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Move to amend Myanmar’s 2008 constitution approved

MANDALAY (UCAN): The parliament of the Union of Myanmar union parliament approved the formation of a 45-member committee to draft a bill to amend the country’s military-drafted 2008 constitution by a vote of 389 to 192 on February 19.
The plan was approved over the objections from military lawmakers and the main opposition Union Solidarity and Development Party (USDP).
The ruling National League for Democracy (NLD) will have 18 lawmakers on the committee, while there will be eight military lawmakers, two each from USDP, the Arakan National Party (ANP) and the Shan Nationalities League for Democracy (SNLD) alongside others from other ethnic parties.
Tun Tun Hein, chairperson of the new committee, told parliament that the aim of the all-inclusive panel will be to write a bill to change the 2008 constitution.
Military members of parliament (MPs) and the USDP have yet to send their nominees to the committee.
Military MPs claim the move is not in line with parliamentary procedure and staged a silent, standing protest during a parliamentary session on January 29.
The previous ruling military regime drafted the 2008 constitution, which reserves 25 per cent of seats in the parliament for the military and gives them control of the key portfolios of home affairs, defense and border security.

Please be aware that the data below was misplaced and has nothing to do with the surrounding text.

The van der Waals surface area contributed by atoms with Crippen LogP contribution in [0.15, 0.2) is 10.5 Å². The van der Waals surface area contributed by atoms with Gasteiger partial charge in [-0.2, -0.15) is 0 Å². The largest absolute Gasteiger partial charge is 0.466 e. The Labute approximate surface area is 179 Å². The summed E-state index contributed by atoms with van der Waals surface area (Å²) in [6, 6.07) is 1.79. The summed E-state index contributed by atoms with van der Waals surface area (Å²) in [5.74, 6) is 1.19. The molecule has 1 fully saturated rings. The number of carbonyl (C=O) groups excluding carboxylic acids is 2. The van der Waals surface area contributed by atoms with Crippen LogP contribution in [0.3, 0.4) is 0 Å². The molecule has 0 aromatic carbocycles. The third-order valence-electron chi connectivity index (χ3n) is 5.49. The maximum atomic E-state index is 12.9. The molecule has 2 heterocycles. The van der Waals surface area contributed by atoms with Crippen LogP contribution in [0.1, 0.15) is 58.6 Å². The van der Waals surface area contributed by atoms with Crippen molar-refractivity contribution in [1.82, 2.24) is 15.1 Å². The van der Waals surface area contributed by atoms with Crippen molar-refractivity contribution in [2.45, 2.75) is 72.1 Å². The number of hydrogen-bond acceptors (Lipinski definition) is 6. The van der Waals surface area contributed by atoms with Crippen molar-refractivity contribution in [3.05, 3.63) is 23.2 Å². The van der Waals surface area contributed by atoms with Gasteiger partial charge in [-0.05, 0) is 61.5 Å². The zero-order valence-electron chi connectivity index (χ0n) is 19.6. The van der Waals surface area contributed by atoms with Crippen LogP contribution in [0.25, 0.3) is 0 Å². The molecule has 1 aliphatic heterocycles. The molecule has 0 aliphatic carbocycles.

Military MPs also have the power to veto any proposed charter changes, especially provisions that would curb their political power.
Military chief, Min Aung Hlaing, has said in a rare interview with foreign media that the military accepted that the constitution needed amendments. “But the important thing is that no amendment should harm its essence,” he told Japanese newspaper, Asahi Shimbun.
The NLD’s move to amend the constitution came just days after a court in Yangon handed down death sentences to two men for the murder of Ko Ni, the prominent Muslim lawyer and adviser to Myanmar’s de facto leader Aung San Suu Kyi, who was shot dead at Yangon International Airport on 29 January 2017. 
The gunman, Kyi Lin, and a former military officer accused of hiring him, Aung Win Zaw, were convicted of his killing.
Ko Ni was an expert in constitutional law and spoke against the 2008 constitution which allowed the military to retain significant influence despite handing over power to Suu Kyi’s civilian administration in April 2016.
Suu Kyi, who has been barred from becoming president because she was married to a foreigner, has led the country via the specially created role of state counsellor after being helped by Ko Ni.

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